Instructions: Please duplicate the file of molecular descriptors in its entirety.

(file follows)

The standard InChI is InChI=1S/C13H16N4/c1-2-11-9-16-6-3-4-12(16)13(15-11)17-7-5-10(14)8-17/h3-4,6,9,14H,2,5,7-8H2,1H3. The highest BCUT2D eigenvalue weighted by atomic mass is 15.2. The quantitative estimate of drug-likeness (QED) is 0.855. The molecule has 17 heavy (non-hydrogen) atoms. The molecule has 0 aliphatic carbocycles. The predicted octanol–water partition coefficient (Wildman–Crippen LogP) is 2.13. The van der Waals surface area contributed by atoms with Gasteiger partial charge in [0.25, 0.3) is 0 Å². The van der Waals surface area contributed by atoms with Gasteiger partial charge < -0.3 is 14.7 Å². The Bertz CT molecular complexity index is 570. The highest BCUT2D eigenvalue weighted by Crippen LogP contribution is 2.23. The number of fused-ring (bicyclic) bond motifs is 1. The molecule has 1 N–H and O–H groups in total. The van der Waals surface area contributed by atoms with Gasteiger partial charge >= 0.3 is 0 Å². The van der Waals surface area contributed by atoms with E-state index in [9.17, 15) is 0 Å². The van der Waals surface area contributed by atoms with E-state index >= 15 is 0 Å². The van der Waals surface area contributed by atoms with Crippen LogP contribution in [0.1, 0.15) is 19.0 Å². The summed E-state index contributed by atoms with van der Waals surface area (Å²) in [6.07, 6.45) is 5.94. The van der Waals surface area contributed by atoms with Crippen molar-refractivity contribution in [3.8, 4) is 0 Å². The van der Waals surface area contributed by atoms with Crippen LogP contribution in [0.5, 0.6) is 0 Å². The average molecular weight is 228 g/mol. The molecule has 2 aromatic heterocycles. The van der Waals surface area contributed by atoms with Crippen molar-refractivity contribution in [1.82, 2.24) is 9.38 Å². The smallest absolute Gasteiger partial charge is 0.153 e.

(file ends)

The standard InChI is InChI=1S/C13H16N4/c1-2-11-9-16-6-3-4-12(16)13(15-11)17-7-5-10(14)8-17/h3-4,6,9,14H,2,5,7-8H2,1H3. The highest BCUT2D eigenvalue weighted by atomic mass is 15.2. The quantitative estimate of drug-likeness (QED) is 0.855. The molecule has 17 heavy (non-hydrogen) atoms. The molecule has 0 aliphatic carbocycles. The predicted octanol–water partition coefficient (Wildman–Crippen LogP) is 2.13. The van der Waals surface area contributed by atoms with Gasteiger partial charge in [0.25, 0.3) is 0 Å². The van der Waals surface area contributed by atoms with Gasteiger partial charge < -0.3 is 14.7 Å². The Bertz CT molecular complexity index is 570. The highest BCUT2D eigenvalue weighted by Crippen LogP contribution is 2.23. The number of fused-ring (bicyclic) bond motifs is 1. The molecule has 1 N–H and O–H groups in total. The van der Waals surface area contributed by atoms with Gasteiger partial charge >= 0.3 is 0 Å². The van der Waals surface area contributed by atoms with E-state index in [9.17, 15) is 0 Å². The van der Waals surface area contributed by atoms with E-state index >= 15 is 0 Å². The van der Waals surface area contributed by atoms with Crippen LogP contribution in [0.1, 0.15) is 19.0 Å². The summed E-state index contributed by atoms with van der Waals surface area (Å²) in [6.07, 6.45) is 5.94. The van der Waals surface area contributed by atoms with Crippen molar-refractivity contribution in [3.8, 4) is 0 Å². The van der Waals surface area contributed by atoms with Crippen LogP contribution in [0.5, 0.6) is 0 Å². The average molecular weight is 228 g/mol. The molecule has 2 aromatic heterocycles. The van der Waals surface area contributed by atoms with Crippen molar-refractivity contribution in [1.82, 2.24) is 9.38 Å². The smallest absolute Gasteiger partial charge is 0.153 e.